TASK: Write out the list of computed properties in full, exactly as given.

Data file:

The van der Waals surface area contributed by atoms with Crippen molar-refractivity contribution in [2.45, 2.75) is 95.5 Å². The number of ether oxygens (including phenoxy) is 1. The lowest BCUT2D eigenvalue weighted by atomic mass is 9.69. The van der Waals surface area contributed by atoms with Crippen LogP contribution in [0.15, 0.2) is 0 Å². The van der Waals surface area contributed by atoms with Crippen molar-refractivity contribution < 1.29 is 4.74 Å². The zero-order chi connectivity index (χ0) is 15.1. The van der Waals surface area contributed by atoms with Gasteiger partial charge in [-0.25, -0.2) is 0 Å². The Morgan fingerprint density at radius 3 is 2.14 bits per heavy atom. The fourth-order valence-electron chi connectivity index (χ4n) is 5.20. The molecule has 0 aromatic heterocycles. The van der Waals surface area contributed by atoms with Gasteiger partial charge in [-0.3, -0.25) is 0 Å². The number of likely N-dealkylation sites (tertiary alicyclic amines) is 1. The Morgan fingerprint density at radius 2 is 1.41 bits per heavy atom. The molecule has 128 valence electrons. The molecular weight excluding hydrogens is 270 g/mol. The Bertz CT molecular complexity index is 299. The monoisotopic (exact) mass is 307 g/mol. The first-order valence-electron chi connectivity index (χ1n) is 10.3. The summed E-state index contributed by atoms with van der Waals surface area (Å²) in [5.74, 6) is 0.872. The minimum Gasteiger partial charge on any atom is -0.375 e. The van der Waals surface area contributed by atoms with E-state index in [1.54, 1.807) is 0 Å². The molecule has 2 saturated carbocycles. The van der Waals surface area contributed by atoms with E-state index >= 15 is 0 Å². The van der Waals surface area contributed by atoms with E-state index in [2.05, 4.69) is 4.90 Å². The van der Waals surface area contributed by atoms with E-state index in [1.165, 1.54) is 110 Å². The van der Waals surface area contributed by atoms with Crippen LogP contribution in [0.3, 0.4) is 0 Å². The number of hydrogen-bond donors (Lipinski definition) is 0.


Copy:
The van der Waals surface area contributed by atoms with Crippen molar-refractivity contribution in [2.45, 2.75) is 95.5 Å². The number of ether oxygens (including phenoxy) is 1. The lowest BCUT2D eigenvalue weighted by atomic mass is 9.69. The van der Waals surface area contributed by atoms with Crippen LogP contribution in [0.15, 0.2) is 0 Å². The van der Waals surface area contributed by atoms with Crippen molar-refractivity contribution < 1.29 is 4.74 Å². The zero-order chi connectivity index (χ0) is 15.1. The van der Waals surface area contributed by atoms with Gasteiger partial charge in [-0.25, -0.2) is 0 Å². The Morgan fingerprint density at radius 3 is 2.14 bits per heavy atom. The fourth-order valence-electron chi connectivity index (χ4n) is 5.20. The molecule has 0 aromatic heterocycles. The van der Waals surface area contributed by atoms with Gasteiger partial charge in [-0.3, -0.25) is 0 Å². The number of likely N-dealkylation sites (tertiary alicyclic amines) is 1. The Morgan fingerprint density at radius 2 is 1.41 bits per heavy atom. The molecule has 128 valence electrons. The molecular weight excluding hydrogens is 270 g/mol. The Bertz CT molecular complexity index is 299. The monoisotopic (exact) mass is 307 g/mol. The first-order valence-electron chi connectivity index (χ1n) is 10.3. The summed E-state index contributed by atoms with van der Waals surface area (Å²) in [5.74, 6) is 0.872. The minimum Gasteiger partial charge on any atom is -0.375 e. The van der Waals surface area contributed by atoms with E-state index in [1.54, 1.807) is 0 Å². The molecule has 2 saturated carbocycles. The van der Waals surface area contributed by atoms with E-state index >= 15 is 0 Å². The van der Waals surface area contributed by atoms with E-state index in [2.05, 4.69) is 4.90 Å². The van der Waals surface area contributed by atoms with E-state index in [1.165, 1.54) is 110 Å². The van der Waals surface area contributed by atoms with Crippen LogP contribution in [0.3, 0.4) is 0 Å². The number of hydrogen-bond donors (Lipinski definition) is 0.